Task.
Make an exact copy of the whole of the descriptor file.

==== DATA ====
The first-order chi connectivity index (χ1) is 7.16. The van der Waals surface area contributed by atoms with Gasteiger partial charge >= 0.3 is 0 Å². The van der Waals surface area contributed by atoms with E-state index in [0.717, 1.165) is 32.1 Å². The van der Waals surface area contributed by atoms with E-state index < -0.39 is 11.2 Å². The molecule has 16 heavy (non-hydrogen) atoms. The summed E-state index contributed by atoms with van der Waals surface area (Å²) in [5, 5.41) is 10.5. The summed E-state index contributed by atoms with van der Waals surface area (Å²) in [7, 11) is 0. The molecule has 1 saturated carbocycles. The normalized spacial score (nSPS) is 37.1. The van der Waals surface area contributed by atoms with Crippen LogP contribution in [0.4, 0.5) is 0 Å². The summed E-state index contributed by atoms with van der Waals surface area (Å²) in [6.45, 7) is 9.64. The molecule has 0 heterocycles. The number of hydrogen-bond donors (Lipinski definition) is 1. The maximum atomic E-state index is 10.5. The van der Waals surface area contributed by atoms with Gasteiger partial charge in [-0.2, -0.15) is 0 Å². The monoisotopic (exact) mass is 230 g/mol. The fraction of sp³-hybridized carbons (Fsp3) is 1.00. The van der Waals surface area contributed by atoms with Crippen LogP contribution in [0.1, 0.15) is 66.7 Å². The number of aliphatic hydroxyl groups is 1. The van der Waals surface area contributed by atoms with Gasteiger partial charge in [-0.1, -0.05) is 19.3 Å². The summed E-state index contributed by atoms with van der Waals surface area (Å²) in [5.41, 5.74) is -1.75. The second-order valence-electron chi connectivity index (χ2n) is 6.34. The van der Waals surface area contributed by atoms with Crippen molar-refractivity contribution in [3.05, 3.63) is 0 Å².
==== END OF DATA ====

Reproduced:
The first-order chi connectivity index (χ1) is 7.16. The van der Waals surface area contributed by atoms with Gasteiger partial charge >= 0.3 is 0 Å². The van der Waals surface area contributed by atoms with E-state index in [0.717, 1.165) is 32.1 Å². The van der Waals surface area contributed by atoms with E-state index < -0.39 is 11.2 Å². The molecule has 16 heavy (non-hydrogen) atoms. The summed E-state index contributed by atoms with van der Waals surface area (Å²) in [5, 5.41) is 10.5. The summed E-state index contributed by atoms with van der Waals surface area (Å²) in [7, 11) is 0. The molecule has 1 saturated carbocycles. The normalized spacial score (nSPS) is 37.1. The van der Waals surface area contributed by atoms with Crippen LogP contribution in [0.4, 0.5) is 0 Å². The summed E-state index contributed by atoms with van der Waals surface area (Å²) in [6.45, 7) is 9.64. The molecule has 0 heterocycles. The number of hydrogen-bond donors (Lipinski definition) is 1. The maximum atomic E-state index is 10.5. The van der Waals surface area contributed by atoms with Gasteiger partial charge in [-0.2, -0.15) is 0 Å². The monoisotopic (exact) mass is 230 g/mol. The fraction of sp³-hybridized carbons (Fsp3) is 1.00. The van der Waals surface area contributed by atoms with Crippen LogP contribution in [0.1, 0.15) is 66.7 Å². The number of aliphatic hydroxyl groups is 1. The van der Waals surface area contributed by atoms with Gasteiger partial charge in [-0.1, -0.05) is 19.3 Å². The summed E-state index contributed by atoms with van der Waals surface area (Å²) in [5.41, 5.74) is -1.75. The second-order valence-electron chi connectivity index (χ2n) is 6.34. The van der Waals surface area contributed by atoms with Crippen molar-refractivity contribution in [3.05, 3.63) is 0 Å².